PHILADELPHIA, July 11 — The Third Circuit U.S. Court of Appeal found no ambiguity in a residual disability policy’s definition of the term “occupation” and as a result held that the insurer’s termination of benefits was proper.
Daniel Bowerman, a chiropractor, sued National Life Insurance Co., claiming that benefits were improperly terminated under the Employee Retirement Security Act. Bowerman suffered a bike-riding injury to his shoulder, and had been receiving benefits for twenty one years. After the accident, however, Bowerman continued his chiropractic practice and also worked as a consultant.
In 2011, National Life sent Bowerman a letter to terminate partial disability benefits as of his 55th birthday, and asserted he no longer was disabled as defined in the policy. The insurer claimed that Bowerman’s full time consulting work for Independence Blue Cross took him outside of the definition of disabled as written in the policy, as he was performing his occupation.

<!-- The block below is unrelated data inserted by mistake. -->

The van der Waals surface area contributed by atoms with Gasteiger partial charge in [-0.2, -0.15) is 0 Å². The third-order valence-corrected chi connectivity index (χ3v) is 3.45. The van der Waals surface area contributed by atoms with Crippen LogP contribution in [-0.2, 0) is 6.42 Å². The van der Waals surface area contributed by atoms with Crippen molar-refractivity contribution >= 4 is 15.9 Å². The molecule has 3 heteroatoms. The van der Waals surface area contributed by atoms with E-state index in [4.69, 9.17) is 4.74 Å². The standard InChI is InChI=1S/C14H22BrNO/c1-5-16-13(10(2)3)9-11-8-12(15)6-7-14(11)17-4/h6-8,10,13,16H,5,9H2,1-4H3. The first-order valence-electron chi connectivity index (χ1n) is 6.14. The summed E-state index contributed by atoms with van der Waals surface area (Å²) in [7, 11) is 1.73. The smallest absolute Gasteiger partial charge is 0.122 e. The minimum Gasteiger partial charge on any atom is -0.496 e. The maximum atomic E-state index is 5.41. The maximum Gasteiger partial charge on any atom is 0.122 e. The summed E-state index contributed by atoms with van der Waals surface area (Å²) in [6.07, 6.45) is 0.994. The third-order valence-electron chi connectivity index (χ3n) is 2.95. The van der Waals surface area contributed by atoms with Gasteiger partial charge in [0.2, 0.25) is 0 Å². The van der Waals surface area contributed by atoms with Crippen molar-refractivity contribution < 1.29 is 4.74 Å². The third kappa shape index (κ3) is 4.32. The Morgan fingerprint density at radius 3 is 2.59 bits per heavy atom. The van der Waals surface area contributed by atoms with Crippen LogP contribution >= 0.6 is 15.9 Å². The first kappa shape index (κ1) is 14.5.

After Bowerman filed suit to overturn the determination, the parties filed cross-motions for summary judgment. The District Court granted summary judgment to National Life, rejecting Bowerman’s argument that the terms of “occupation,” and “insured’s occupation,” were ambiguous.
After Bowerman appealed to the Third Circuit, the Third Circuit Panel of Circuit Judges Julio M. Fuentes, D. Brooks Smith and Richard L. Nygaard affirmed the summary judgment for National life, ruling that the “plain language of the [policy] Rider tied the definition of occupation to the Policy.”
In a footnote to the opinion, Circuit Judge Smith noted he would have vacated the District Court’s judgment for subject matter jurisdiction, because Bowerman’s individual policy was not within the coverage of ERISA, therefore not presenting a federal question.